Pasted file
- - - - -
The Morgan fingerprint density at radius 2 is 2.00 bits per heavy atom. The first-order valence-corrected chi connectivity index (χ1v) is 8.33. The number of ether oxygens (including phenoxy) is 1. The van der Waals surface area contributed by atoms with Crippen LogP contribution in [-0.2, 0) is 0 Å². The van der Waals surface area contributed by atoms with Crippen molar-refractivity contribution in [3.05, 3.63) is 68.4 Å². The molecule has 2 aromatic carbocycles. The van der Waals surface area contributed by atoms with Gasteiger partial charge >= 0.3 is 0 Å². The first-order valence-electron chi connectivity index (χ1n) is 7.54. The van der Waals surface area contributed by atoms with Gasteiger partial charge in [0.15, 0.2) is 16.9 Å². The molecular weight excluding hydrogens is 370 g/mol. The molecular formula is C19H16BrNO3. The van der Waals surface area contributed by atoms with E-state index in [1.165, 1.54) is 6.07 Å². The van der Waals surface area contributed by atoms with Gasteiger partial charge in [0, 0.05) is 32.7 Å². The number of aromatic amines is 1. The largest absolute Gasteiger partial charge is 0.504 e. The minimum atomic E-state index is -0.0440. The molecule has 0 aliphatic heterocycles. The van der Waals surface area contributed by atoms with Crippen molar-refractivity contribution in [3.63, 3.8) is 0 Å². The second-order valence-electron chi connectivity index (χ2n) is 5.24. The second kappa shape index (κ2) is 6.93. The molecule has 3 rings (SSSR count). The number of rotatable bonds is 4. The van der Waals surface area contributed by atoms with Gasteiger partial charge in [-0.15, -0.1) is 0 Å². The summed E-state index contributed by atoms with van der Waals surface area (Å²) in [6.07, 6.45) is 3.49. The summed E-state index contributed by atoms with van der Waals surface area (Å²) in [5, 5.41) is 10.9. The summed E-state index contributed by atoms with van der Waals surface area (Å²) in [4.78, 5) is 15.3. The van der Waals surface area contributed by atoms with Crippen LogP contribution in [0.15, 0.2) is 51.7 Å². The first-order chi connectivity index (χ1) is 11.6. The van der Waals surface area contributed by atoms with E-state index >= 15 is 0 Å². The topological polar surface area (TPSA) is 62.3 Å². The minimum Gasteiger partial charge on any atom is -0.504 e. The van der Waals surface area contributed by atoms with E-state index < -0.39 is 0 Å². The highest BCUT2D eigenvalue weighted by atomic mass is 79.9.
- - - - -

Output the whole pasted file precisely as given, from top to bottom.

The Morgan fingerprint density at radius 2 is 2.00 bits per heavy atom. The first-order valence-corrected chi connectivity index (χ1v) is 8.33. The number of ether oxygens (including phenoxy) is 1. The van der Waals surface area contributed by atoms with Crippen LogP contribution in [-0.2, 0) is 0 Å². The van der Waals surface area contributed by atoms with Crippen molar-refractivity contribution in [3.05, 3.63) is 68.4 Å². The molecule has 2 aromatic carbocycles. The van der Waals surface area contributed by atoms with Gasteiger partial charge >= 0.3 is 0 Å². The first-order valence-electron chi connectivity index (χ1n) is 7.54. The van der Waals surface area contributed by atoms with Gasteiger partial charge in [0.15, 0.2) is 16.9 Å². The molecular weight excluding hydrogens is 370 g/mol. The molecular formula is C19H16BrNO3. The van der Waals surface area contributed by atoms with E-state index in [1.165, 1.54) is 6.07 Å². The van der Waals surface area contributed by atoms with Gasteiger partial charge in [0, 0.05) is 32.7 Å². The number of aromatic amines is 1. The largest absolute Gasteiger partial charge is 0.504 e. The minimum atomic E-state index is -0.0440. The molecule has 0 aliphatic heterocycles. The van der Waals surface area contributed by atoms with Crippen molar-refractivity contribution in [3.63, 3.8) is 0 Å². The second-order valence-electron chi connectivity index (χ2n) is 5.24. The second kappa shape index (κ2) is 6.93. The molecule has 3 rings (SSSR count). The number of rotatable bonds is 4. The van der Waals surface area contributed by atoms with Gasteiger partial charge in [-0.15, -0.1) is 0 Å². The summed E-state index contributed by atoms with van der Waals surface area (Å²) in [6.07, 6.45) is 3.49. The summed E-state index contributed by atoms with van der Waals surface area (Å²) in [5, 5.41) is 10.9. The summed E-state index contributed by atoms with van der Waals surface area (Å²) in [4.78, 5) is 15.3. The van der Waals surface area contributed by atoms with Crippen LogP contribution in [0.15, 0.2) is 51.7 Å². The first-order chi connectivity index (χ1) is 11.6. The van der Waals surface area contributed by atoms with E-state index >= 15 is 0 Å². The topological polar surface area (TPSA) is 62.3 Å². The minimum Gasteiger partial charge on any atom is -0.504 e. The van der Waals surface area contributed by atoms with E-state index < -0.39 is 0 Å². The highest BCUT2D eigenvalue weighted by atomic mass is 79.9.